MB: But some of the materials in Satyrs have a soft, squishy, almost pornographic quality. How will you translate that into bronze?

RF: The curved, cascading form draped over the leg of the satyr on the left is made out of nylon, stuffed sausage-like with pillow foam, and when you look at it from the back the ends of the nylon have been pulled tightly together, creating the shape of a puckered anus. And the beautiful aqua resin was sanded for days to become this smooth, tactile, almost fleshy surface. I was thinking of doing it in alabaster as a better solution.

MB: A lot of your early sculpture makes reference to your childhood in Miami. Is that the case with the new work?

RF: Basically I think you get all of your ideas when youíre young, as a child, and then later you start to get a sense of how to make those ideas happen, and as you get older you learn to make those ideas happen with more clarity and better execution.

I have to give credit to my parents for a lot of making me who I am. Though they read as very traditional -- my dadís a doctor, my momís a nurse -- they never went with the usual beat. My mother has six giant macaw parrots that fly loose around the house, and I grew up with lots of other animals, including ferrets and wild dogs. It was weird!

My parents think theyíre completely normal, but I learned from them to think outside the box.

Plus, thereís Florida. I grew up in Miami and was a teenager in the late 1980s when Miami was in Scarface mode. Iíd go out to clubs -- there was one nightclub in South Beach called Club Nu -- and it was always an incredible scene. There was a guy who would wear that weird Latin American costume from Scarface. And there was an enormous-breasted bottle blonde who would come out topless in red pasties with the smallest man in the world on her shoulder -- he was in the Guiness Book of World Records as the smallest man in the world -- and she would dance around with him on her shoulder and then sheíd put him down on a table and a spotlight would come down on him and he would moonwalk and speak in this voice that sounded like a little rat talking. He was Marlon Brandoís sidekick in that movie The Island of Dr. Moreau. And then there was this guy who would wear a saddle on his back like a horse and people would ride him around the club. It was trippy.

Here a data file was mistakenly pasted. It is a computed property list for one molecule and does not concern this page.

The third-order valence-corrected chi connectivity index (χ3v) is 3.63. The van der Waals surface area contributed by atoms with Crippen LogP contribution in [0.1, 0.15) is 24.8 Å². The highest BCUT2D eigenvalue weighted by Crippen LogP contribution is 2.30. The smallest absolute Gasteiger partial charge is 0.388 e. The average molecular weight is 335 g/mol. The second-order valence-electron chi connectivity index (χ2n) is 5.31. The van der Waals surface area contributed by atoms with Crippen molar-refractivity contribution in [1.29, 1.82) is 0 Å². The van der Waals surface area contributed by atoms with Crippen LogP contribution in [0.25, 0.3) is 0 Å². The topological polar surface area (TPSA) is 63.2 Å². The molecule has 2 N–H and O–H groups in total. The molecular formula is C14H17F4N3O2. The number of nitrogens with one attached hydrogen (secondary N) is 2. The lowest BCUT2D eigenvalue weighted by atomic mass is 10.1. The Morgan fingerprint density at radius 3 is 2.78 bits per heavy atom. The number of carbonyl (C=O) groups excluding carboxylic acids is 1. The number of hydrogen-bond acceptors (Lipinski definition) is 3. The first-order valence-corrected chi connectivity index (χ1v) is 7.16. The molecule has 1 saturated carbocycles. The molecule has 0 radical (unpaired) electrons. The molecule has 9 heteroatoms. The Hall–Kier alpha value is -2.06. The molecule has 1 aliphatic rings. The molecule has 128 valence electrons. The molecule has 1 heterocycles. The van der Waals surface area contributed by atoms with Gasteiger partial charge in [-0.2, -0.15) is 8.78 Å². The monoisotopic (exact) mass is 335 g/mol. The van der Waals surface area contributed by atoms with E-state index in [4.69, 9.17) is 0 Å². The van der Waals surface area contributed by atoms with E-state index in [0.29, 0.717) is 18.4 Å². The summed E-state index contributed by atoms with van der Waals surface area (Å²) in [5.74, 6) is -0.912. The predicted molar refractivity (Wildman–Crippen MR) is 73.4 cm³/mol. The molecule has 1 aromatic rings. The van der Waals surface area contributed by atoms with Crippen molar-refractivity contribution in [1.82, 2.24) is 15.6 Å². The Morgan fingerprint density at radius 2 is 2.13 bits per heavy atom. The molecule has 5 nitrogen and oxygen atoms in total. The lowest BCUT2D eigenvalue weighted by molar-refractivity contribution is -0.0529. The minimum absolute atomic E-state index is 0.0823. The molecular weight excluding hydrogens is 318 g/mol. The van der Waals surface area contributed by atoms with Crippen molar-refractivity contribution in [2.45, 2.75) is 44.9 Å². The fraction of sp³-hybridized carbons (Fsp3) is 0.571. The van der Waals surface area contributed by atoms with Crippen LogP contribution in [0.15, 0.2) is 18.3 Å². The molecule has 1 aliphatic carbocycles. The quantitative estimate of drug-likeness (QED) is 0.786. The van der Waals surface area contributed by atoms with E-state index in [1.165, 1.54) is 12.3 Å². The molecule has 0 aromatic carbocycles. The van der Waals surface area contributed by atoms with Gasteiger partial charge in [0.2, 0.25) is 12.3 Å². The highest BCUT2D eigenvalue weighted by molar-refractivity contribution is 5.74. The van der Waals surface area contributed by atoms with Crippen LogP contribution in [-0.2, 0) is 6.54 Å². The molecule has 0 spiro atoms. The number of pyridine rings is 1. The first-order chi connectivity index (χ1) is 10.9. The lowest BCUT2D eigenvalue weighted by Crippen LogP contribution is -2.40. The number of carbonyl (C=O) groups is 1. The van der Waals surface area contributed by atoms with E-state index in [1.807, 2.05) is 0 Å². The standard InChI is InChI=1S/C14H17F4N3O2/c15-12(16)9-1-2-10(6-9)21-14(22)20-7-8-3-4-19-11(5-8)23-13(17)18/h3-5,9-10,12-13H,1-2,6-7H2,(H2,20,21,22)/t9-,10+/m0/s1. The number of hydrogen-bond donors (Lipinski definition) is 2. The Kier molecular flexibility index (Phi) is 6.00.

I mean, we had live monkeys living in our trees. Our neighbors were from Venezuela and they had monkeys that got loose and lived in the trees on the block. There were giant iguanas and my sister had a horse that she used to keep in our backyard until she got in trouble with the county and had to move it to a stable. And then there were the alligators.

We had an alligator living in a lake behind a house in the neighborhood and all the dogs and cats started disappearing. Weíd go swimming in this lake and then someone realized that an alligator might be living in there, so they called animal rescue. This guy in a cowboy hat rides up in a pickup and gets out with a big frozen turkey with a rope attached to it and a hook inside. He ties the rope to a tree and says heíll be back in a week.